Syria Art - Syrian Artists on FaceBook and Instagram

Creative Havens: Syrian Artists and Their Studios

Creative Havens on FaceBook

✦ More than 50 remarkable palette paintings by artists from around the world were displayed at The Lodge Gallery in "Point of Origin", which concluded November 13. The exhibition was curated by Dina Brodsky and Trek Lexington. Take a look at a selection of the paintings at This Is Colossal and on Instagram

✦ Do you know an artist with autism? Share The Art of Autism site. See, especially, the Gallery.

✦ The video below, The Alchemy of Color, explains the creation of pigments used in medieval manuscripts. The exhibition "The Alchemy of Color in Medieval Manuscripts" continues at The Getty Center through January 1, 2017. 

Exhibition Checklist

Exhibitions Here and There

✭ New York City's Manhattan Graphics Center is host to the juried "2nd New York International Miniature Print Exhibition". All of the 124 prints on view are for sale. The exhibition runs through December 18. Monetary awards were made to artists whose work received a first, second, or  third place honor. A gallery of accepted prints and a list of artists can be found at the exhibition link.

MGC on FaceBook

✭ In its exhibition "Uncommon Exposures: Photography in Craft Based Media", the Fuller Craft Museum, Brockton, Massachusetts, demonstrates how contemporary craft artists combine craft and photography (both film and digital) with clay, fiber, jewelry, and other traditional craft-based media. Participating artists include Alice Benvie Gebhart, Sandra Donabed, Ashley Gilreath, Vicki Jensen, Kyle Meyer, Megumi Naitoh, Peter Olson, Wen Redmond, Chelsea Revelle, Stephen Sheffield, Jennifer Walstead, Pao Fei Yang, and Melissa Zexter. The show continues through January 22, 2017.

Stephen Sheffield, Untangling the Snarl, 2008
Silver Gelatin Print, Mixed Media, Bee Pollen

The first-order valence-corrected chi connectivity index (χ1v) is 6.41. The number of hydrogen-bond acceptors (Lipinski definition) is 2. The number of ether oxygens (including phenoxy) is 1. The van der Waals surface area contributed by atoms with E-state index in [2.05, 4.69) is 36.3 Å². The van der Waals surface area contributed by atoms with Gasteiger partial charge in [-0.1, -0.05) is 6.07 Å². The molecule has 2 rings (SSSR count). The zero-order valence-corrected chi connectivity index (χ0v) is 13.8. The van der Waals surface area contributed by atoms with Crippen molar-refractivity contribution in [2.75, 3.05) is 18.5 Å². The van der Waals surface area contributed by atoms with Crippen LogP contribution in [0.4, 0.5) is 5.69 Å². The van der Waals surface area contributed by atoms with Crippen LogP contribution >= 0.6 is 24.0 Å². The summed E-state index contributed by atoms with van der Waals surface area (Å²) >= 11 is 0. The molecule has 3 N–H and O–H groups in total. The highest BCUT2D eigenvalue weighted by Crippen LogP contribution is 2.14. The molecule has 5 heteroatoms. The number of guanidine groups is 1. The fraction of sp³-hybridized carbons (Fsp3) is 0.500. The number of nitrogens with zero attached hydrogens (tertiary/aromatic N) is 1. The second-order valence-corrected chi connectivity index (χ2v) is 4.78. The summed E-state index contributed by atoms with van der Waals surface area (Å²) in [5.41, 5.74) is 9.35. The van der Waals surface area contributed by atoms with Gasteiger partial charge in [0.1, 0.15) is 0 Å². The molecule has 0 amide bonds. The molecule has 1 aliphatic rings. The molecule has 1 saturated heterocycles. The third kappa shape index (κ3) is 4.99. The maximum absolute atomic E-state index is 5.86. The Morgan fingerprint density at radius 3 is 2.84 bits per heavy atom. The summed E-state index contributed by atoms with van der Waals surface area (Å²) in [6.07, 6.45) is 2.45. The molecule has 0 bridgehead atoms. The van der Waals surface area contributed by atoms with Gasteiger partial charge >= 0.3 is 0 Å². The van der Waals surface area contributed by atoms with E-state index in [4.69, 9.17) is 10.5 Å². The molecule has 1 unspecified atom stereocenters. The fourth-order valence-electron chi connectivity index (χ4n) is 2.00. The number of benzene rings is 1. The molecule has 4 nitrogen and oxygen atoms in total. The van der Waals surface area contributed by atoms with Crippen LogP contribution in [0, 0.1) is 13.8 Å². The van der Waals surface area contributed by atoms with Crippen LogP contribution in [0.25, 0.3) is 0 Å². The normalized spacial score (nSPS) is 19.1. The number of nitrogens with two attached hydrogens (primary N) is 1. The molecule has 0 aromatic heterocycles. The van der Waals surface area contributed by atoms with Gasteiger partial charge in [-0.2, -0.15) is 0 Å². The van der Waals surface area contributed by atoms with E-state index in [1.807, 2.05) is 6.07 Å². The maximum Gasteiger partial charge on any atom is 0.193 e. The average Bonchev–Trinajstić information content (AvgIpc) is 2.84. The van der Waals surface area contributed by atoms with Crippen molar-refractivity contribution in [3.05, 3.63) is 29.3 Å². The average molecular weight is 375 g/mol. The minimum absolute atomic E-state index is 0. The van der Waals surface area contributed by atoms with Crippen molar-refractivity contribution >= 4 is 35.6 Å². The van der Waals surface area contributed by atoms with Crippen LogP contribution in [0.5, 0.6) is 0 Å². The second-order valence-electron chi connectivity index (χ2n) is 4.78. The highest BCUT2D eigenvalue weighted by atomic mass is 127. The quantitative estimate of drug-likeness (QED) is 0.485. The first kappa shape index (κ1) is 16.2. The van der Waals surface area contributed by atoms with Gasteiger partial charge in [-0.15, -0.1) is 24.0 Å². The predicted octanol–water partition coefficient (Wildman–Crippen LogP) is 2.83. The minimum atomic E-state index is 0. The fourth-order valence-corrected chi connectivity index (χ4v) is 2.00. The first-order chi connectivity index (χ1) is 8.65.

Fuller Craft on FaceBook and Twitter

✭ Opening November 19 at the Modern Art Museum of Ft. Worth is "FOCUS: Lorna Simpson". The exhibition, on view through January 15, 2017, is the first museum show to feature Simpson's large acrylic, ink, and silkscreened paintings.

The Modern on FaceBook, Twitter, Instagram, and YouTube

✭ If you're looking for a contemplative experience, head to Washington, D.C.'s Freer Gallery, which is presenting "Red: Ming Dynasty/Mark Rothko". The subject is the color red as reflected in Chinese monochrome porcelains made five centuries before Mark Rothko began layering red pigments in his paintings. Continuing through February 20, 2017, the exhibition juxtaposes an imperial Chinese porcelain dish from the Xuande period (1425-36), on view for the first time, and Rothko's Untitled (Seagram Mural Sketch) of 1959, comprising oil and acrylic on canvas. The latter is on loan from the National Gallery of Art.

Exhibition Banner

Freer Gallery on FaceBook, Twitter, and Instagram

✭ Prints, small-scale sculpture, and wall sculpture by Chicago-based Richard Hunt is on view at the Studio Museum of Harlem, New York City, through January 15, 2017. The exhibition, "Richard Hunt: Framed and Extended" (the title comes from one of Hunt's wall sculptures), offers a look at 17 works spanning the artist's career, incuding the print Untitled (1965), the free-standing Hybrid Form #3 (1970), Wall Piece Two and Wall Piece Seven (both 1989), and the free-standing Spiral Odyssey II (2014). Images of Untitled and Hybrid Form #3 are available at the exhibition link.

Here's video of Richard Hunt: 60 Years of Sculpture (2015):

Richard Hunt on FaceBook, Twitter, and Vimeo